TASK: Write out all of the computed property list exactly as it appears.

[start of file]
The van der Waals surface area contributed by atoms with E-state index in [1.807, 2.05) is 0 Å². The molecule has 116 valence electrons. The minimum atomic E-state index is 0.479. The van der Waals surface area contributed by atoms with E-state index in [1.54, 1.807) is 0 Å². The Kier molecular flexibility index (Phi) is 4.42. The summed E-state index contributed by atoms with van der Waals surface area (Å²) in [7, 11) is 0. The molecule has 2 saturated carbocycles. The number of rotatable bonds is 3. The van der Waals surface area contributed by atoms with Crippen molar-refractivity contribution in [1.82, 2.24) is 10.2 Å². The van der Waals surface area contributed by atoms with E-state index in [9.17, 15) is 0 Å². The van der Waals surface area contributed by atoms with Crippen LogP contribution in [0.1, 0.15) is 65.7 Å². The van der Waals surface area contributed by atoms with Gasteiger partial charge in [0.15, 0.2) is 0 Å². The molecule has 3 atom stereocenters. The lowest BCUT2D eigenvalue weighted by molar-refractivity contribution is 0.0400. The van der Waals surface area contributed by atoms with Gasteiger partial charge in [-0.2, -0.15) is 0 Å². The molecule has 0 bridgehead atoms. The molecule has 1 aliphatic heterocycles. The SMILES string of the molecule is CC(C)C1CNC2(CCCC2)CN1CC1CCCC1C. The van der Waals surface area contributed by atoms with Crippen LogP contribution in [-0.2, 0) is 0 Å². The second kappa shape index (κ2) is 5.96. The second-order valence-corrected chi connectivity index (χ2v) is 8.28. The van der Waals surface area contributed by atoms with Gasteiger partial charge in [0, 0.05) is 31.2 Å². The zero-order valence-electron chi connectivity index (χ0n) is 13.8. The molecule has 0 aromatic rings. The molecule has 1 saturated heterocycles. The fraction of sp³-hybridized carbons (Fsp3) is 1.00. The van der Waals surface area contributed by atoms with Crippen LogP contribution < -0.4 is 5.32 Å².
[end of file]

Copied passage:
The van der Waals surface area contributed by atoms with E-state index in [1.807, 2.05) is 0 Å². The molecule has 116 valence electrons. The minimum atomic E-state index is 0.479. The van der Waals surface area contributed by atoms with E-state index in [1.54, 1.807) is 0 Å². The Kier molecular flexibility index (Phi) is 4.42. The summed E-state index contributed by atoms with van der Waals surface area (Å²) in [7, 11) is 0. The molecule has 2 saturated carbocycles. The number of rotatable bonds is 3. The van der Waals surface area contributed by atoms with Crippen molar-refractivity contribution in [1.82, 2.24) is 10.2 Å². The van der Waals surface area contributed by atoms with E-state index in [9.17, 15) is 0 Å². The van der Waals surface area contributed by atoms with Crippen LogP contribution in [0.1, 0.15) is 65.7 Å². The van der Waals surface area contributed by atoms with Gasteiger partial charge in [0.15, 0.2) is 0 Å². The molecule has 3 atom stereocenters. The lowest BCUT2D eigenvalue weighted by molar-refractivity contribution is 0.0400. The van der Waals surface area contributed by atoms with Gasteiger partial charge in [-0.2, -0.15) is 0 Å². The molecule has 0 bridgehead atoms. The molecule has 1 aliphatic heterocycles. The SMILES string of the molecule is CC(C)C1CNC2(CCCC2)CN1CC1CCCC1C. The van der Waals surface area contributed by atoms with Crippen LogP contribution in [-0.2, 0) is 0 Å². The second kappa shape index (κ2) is 5.96. The second-order valence-corrected chi connectivity index (χ2v) is 8.28. The van der Waals surface area contributed by atoms with Gasteiger partial charge in [0, 0.05) is 31.2 Å². The zero-order valence-electron chi connectivity index (χ0n) is 13.8. The molecule has 0 aromatic rings. The molecule has 1 saturated heterocycles. The fraction of sp³-hybridized carbons (Fsp3) is 1.00. The van der Waals surface area contributed by atoms with Crippen LogP contribution < -0.4 is 5.32 Å².